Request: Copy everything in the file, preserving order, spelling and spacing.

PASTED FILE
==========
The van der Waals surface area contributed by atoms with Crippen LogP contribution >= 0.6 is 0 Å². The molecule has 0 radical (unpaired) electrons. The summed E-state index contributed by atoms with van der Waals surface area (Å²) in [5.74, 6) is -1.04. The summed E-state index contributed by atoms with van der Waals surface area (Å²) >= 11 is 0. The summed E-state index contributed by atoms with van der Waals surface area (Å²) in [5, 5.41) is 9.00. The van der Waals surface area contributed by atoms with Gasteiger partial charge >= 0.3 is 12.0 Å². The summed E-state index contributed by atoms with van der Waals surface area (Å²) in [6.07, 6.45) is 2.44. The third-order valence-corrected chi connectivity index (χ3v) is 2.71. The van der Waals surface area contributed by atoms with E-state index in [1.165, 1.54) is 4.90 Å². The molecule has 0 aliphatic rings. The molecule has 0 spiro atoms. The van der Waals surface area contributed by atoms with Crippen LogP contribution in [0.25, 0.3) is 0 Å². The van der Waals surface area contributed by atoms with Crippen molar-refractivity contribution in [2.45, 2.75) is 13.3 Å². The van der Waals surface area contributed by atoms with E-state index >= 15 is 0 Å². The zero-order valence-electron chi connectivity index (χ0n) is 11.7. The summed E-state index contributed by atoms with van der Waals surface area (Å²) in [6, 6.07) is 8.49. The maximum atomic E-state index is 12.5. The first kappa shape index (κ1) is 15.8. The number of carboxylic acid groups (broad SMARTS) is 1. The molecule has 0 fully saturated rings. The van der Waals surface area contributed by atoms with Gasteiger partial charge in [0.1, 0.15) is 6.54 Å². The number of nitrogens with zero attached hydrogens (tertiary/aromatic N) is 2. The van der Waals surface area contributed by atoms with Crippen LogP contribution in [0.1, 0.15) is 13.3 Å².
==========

The van der Waals surface area contributed by atoms with Crippen LogP contribution >= 0.6 is 0 Å². The molecule has 0 radical (unpaired) electrons. The summed E-state index contributed by atoms with van der Waals surface area (Å²) in [5.74, 6) is -1.04. The summed E-state index contributed by atoms with van der Waals surface area (Å²) >= 11 is 0. The summed E-state index contributed by atoms with van der Waals surface area (Å²) in [5, 5.41) is 9.00. The van der Waals surface area contributed by atoms with Gasteiger partial charge >= 0.3 is 12.0 Å². The summed E-state index contributed by atoms with van der Waals surface area (Å²) in [6.07, 6.45) is 2.44. The third-order valence-corrected chi connectivity index (χ3v) is 2.71. The van der Waals surface area contributed by atoms with E-state index in [1.165, 1.54) is 4.90 Å². The molecule has 0 aliphatic rings. The molecule has 0 spiro atoms. The van der Waals surface area contributed by atoms with Crippen LogP contribution in [0.25, 0.3) is 0 Å². The van der Waals surface area contributed by atoms with Crippen molar-refractivity contribution in [2.45, 2.75) is 13.3 Å². The van der Waals surface area contributed by atoms with E-state index >= 15 is 0 Å². The zero-order valence-electron chi connectivity index (χ0n) is 11.7. The summed E-state index contributed by atoms with van der Waals surface area (Å²) in [6, 6.07) is 8.49. The maximum atomic E-state index is 12.5. The first kappa shape index (κ1) is 15.8. The number of carboxylic acid groups (broad SMARTS) is 1. The molecule has 0 fully saturated rings. The van der Waals surface area contributed by atoms with Gasteiger partial charge in [0.1, 0.15) is 6.54 Å². The number of nitrogens with zero attached hydrogens (tertiary/aromatic N) is 2. The van der Waals surface area contributed by atoms with Crippen LogP contribution in [0.1, 0.15) is 13.3 Å².